Peachleaf Willow Moist to wet 3,500 to 7,500 feet
Lodgepole Pine Well drained soils 6,000-11,000 feet
Limber Pine Nutrient-poor soils, rocky soils 5,000-12,000 feet
Gambel Oak Areas of low precipitation 4,000 to 8,500 feet
Engelmann Spruce High, cold; Moist 8,000-11,000 feet
Douglas Fir Rocky soils 6,000-9,500 feet
Chokecherry Moist to dry; various soil types 5,000-10,000
Bristlecone Pine Cold, dry; Rocky soils 9,200-11,800 feet
Boxelder Riparian, floodplains; Moist to wet Adaptive, highly varied

A really great resource for plant care and in depth information is Colorado Native Plant Society. They seek to educate the community through furthering knowledge, appreciation and conservation of Colorado’s beautiful native plants and habitats.

2 comments on “Native Colorado Plants and Trees for Gardening and Landscaping

  1. Daina Shukis

    lovely, I have 5 acres in the San Cristo de Sangre plateau in Costilla county, now has sage brush and want to grow other species, grasses that might bring in some money. Any suggestions? thanks,daina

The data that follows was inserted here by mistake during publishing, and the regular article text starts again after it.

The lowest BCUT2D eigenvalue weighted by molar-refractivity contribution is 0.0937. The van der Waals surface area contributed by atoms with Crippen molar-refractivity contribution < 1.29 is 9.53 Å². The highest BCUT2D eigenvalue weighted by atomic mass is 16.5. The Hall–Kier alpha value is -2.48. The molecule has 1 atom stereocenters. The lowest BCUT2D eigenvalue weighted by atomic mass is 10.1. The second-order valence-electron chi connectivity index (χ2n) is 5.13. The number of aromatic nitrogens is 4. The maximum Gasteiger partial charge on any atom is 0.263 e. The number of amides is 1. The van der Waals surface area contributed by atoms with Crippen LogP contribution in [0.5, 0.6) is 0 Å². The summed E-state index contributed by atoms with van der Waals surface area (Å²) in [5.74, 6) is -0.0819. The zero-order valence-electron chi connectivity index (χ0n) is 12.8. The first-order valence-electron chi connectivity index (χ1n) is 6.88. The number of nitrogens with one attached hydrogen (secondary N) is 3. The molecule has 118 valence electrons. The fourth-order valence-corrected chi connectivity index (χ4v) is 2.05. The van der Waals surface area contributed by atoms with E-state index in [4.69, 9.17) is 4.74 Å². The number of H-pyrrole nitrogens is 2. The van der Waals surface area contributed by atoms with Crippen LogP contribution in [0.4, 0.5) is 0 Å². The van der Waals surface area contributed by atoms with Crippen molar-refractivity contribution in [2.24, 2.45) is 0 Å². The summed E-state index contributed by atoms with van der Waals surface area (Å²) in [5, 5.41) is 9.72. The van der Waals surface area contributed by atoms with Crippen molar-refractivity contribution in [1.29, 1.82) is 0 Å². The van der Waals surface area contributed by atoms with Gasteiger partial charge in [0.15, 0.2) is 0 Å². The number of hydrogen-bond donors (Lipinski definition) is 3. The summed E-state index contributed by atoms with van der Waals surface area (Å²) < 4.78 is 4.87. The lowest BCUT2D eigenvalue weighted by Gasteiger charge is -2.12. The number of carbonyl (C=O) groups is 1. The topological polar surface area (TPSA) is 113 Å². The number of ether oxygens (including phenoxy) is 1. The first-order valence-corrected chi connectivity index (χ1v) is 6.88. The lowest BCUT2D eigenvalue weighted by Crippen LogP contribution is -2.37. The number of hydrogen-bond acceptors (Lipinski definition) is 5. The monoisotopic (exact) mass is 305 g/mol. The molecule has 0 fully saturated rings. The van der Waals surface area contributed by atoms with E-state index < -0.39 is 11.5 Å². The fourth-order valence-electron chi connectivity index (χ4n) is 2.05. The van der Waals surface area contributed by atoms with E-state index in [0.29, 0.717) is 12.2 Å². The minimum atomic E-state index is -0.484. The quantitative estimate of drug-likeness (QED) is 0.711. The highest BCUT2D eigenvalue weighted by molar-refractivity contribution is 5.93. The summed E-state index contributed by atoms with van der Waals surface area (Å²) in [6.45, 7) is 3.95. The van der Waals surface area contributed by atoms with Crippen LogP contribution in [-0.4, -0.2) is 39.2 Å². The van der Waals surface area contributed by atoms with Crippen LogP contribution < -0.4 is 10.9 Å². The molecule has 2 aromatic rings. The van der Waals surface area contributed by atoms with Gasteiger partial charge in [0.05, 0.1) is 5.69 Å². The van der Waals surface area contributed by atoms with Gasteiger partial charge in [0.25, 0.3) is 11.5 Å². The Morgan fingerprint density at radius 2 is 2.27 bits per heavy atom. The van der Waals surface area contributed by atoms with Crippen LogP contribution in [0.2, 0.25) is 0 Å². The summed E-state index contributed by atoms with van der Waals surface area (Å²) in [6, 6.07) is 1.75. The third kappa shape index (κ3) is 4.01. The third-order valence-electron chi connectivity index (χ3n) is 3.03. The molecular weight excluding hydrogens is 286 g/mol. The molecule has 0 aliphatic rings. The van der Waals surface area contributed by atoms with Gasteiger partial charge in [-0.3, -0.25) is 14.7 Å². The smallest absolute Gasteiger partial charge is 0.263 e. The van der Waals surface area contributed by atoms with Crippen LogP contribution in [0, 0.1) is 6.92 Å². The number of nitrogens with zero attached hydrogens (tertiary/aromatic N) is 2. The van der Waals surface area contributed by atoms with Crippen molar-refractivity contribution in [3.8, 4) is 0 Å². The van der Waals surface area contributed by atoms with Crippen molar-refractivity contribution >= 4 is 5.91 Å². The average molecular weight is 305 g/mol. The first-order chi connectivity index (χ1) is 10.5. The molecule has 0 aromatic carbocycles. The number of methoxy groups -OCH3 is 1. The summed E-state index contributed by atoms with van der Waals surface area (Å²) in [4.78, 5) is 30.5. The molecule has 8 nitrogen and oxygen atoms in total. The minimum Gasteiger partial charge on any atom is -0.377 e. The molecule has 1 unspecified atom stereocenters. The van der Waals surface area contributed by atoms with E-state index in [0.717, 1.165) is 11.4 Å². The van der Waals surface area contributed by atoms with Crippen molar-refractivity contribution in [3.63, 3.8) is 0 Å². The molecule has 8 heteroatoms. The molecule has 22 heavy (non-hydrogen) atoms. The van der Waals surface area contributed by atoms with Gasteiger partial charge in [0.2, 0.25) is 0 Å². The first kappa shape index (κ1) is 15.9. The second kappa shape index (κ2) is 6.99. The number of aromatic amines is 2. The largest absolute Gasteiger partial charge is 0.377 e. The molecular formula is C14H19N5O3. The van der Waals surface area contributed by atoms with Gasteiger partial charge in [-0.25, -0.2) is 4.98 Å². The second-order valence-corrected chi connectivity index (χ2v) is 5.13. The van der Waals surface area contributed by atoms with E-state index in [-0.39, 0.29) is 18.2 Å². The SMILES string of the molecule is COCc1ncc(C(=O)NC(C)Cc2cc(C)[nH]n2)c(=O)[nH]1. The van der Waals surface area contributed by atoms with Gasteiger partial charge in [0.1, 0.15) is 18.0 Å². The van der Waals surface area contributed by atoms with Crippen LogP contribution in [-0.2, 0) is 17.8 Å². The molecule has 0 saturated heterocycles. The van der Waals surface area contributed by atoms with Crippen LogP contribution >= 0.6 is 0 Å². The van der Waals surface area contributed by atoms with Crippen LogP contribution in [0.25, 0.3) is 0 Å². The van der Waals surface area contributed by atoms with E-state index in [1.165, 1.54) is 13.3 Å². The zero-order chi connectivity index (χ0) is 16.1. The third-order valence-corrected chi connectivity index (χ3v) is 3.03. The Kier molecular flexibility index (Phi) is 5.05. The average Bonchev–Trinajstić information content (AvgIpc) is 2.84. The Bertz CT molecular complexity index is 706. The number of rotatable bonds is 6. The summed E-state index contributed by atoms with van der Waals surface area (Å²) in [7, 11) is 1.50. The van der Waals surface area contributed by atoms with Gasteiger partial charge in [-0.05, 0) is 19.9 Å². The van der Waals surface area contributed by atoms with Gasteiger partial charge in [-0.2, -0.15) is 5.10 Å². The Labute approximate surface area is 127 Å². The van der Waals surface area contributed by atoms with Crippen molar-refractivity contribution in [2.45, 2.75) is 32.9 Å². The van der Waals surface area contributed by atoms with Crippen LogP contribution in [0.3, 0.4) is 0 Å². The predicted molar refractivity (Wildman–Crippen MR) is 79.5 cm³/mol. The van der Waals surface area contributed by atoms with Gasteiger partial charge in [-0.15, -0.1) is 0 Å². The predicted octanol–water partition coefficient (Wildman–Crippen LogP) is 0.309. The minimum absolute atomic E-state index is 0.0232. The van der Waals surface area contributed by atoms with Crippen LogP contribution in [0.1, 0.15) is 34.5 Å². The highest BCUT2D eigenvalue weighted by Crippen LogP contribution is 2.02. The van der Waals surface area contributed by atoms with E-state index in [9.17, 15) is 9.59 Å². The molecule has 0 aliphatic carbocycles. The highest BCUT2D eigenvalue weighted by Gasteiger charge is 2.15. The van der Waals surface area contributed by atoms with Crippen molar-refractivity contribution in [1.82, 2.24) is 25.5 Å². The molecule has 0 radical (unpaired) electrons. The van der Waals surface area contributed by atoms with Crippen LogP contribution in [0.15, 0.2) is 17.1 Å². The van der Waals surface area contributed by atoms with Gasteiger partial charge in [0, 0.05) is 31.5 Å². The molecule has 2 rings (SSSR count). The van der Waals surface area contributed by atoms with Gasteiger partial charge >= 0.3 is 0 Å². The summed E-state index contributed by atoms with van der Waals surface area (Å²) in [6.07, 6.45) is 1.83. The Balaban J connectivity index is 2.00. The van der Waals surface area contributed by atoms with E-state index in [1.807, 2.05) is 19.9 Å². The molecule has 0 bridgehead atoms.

Like

    • Hi Daina,

      Thanks for reading 🙂 We are just a bit farther north in Larimer county so our soils are quite different. But we reached out to the irrigation technician at Pelican Lakes Golf Course in Windsor who is originally from Durango CO, on what he may suggest. He suggested using Kentucky Bluegrass because of the sandy soils in the area and because the grass is more drought tolerant than most!

      Best of luck! Let us know how it goes!
      Kevin Schumacher

      Like